First, our chart has only 100 points, instead of six hundred and twenty nine.  Yet our precision was precise where it mattered (i.e., forecasts close to 100% of actuals), and rough when it didn't matter.

Second, you can see that both our high and low values slope away, roughly in symmetry.  Instead of our low forecast crammed into ten groups, and our high values spread out over 619 groups, they're much closer to equal.

Third, you can see instantly that there is a positive forecast bias.  (Focus on the center bar, which represents forecasts near 100% of actuals.  Now compare the bars immediately to its right and left, and then bars two to the right and left.  See how the right bars are always higher?  That's a tell-tale sign of positive forecast bias.)

I probably could have written this entire article in a single sentence:  When reporting forecast error, use a logarithmic scale.

The trouble is, other people had told me that in the past, and I never quite understood why I was doing it, or even knew if I was doing it right.  Hopefully, by describing the drawbacks of the more conventional linear approach, you'll have a bit better understanding of why you should embrace logarithmic error reporting sooner, rather than later!

April 4, 2014

Makin' It

I'm kind of ashamed of my finances.   I should be saving more.  I buy too many toys and spend too much on needless shit.   I fear my friends are saving WAY more than I am.  Plus, I gotta think about retirement and college accounts and all that.

It's not that I'm not saving anything, but I'm probably not saving as much as I could.   That's why I'm ashamed.

But it's all good.  I'm pretty sure 80% of my friends feel this way, too.  We're the demographic that frets over this sort of thing.  We're Makin' It.

Makin' It.
As far as I can tell, people fall into one of several demographics: Children, Students, Paycheck-to-Paycheck, Makin' It, and Have It.

My Co-Workers: the Makin' It Demographic
I'm in the Makin' It class, which is roughly comprised of people who can afford to purchase a luxury car, or some other large-ish indulgence -- but will wince a bit doing it, because there are far better things for them to be spending money upon.

We have career plans and debate the merits of Masters degrees: either lusting after them, as a faux blue ribbon on our resumes, or resenting them as a faux blue ribbon on other people's resumes.  We save.  We dabble in the stock market.  We have 401Ks and retirement plans and SEPs and Roth IRAs.   Sometimes we spring for Brooks Brothers no-iron shirts.   We fret about buying a house, or adding an addition to our house, or upgrading to a bigger house, even though we can't afford it quite yet.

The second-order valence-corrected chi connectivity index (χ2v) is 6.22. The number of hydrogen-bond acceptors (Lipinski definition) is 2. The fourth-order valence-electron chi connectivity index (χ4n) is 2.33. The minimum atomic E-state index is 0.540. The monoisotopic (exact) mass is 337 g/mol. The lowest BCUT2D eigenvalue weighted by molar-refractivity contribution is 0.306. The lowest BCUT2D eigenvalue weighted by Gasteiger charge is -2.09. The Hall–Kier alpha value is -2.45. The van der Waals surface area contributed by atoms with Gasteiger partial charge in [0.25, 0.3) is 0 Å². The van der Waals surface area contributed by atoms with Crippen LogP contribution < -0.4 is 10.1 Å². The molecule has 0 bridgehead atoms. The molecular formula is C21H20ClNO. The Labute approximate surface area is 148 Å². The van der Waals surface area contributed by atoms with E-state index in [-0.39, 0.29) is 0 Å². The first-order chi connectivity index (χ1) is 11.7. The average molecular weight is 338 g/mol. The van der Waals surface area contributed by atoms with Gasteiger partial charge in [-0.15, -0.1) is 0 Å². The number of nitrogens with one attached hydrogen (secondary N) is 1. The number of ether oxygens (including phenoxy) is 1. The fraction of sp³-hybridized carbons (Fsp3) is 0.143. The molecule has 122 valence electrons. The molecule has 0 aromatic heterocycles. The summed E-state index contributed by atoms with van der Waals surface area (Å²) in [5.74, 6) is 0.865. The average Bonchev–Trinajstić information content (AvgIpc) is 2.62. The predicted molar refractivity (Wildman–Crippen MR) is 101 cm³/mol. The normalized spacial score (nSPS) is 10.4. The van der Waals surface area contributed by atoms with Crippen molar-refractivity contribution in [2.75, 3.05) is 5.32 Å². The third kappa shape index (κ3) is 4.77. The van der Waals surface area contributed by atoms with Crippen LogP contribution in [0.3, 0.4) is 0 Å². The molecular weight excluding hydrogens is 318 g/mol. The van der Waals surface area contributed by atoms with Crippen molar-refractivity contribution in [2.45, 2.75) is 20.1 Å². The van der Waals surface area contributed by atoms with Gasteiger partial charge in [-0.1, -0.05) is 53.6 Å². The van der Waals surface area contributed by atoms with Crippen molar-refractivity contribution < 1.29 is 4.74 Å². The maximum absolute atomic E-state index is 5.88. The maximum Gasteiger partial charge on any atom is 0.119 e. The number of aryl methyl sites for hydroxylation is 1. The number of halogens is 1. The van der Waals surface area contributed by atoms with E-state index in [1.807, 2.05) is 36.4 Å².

...And we occasionally assess our total assets and think, "Shit, really?  Is that it?  Well...I guess if I count the house...that's something."

I someday hope to transfer to the Have It class, although I'm not quite sure how the hell that happens.  But for now, I'm happily in the Makin' It category.

Theme Song
Now, most of you know that each class has its own theme song.  For example, the working-class  Midwestern demographic fawns over Bruce Springsteen's Born to Run.   The former-varsity-football-playing overweight insurance salesmen demographic favors Bruce Springsteen's Glory Days.   (Note: Bruce Springsteen's songs are disproportionately reflected in demographic theme songs; sociologists cannot agree upon why.)

My demographic's theme is obvious:  The eponymous Makin' It, by David Naughton.  This song totally "gets" my cohort.  Plus, it has an awesome disco vibe, of which we unanimously approve.

This song was so awesome that it spurred its own television series, which ran for seventeen years.  Fun fact:  Makin' It is the only show to be nominated for an Emmy in the Primetime and Documentary categories.

Seriously, if you know any corporate executives, ask them and they will gaily confirm that many meetings start off with Makin' It playing on a Tivoli desk speaker.  We hum it to ourselves in Starbucks, and sometimes they play it over the loudspeaker.   We're climbin' the ladda.

Earlier today,  I passed by my colleague Jasmie, emerging from her big business presentation and I high-fived her:   An executive had nodded and smiled during her conclusion slide-- a sure sign of office success.  Jasmine is Makin' it

Academic Underpinnings
Even before joining the corporate workforce, some of you learned this song in corporate-minded undergraduate business and engineering schools.  Others, no doubt, ran across it in MBA programs, where verse memorization is often required.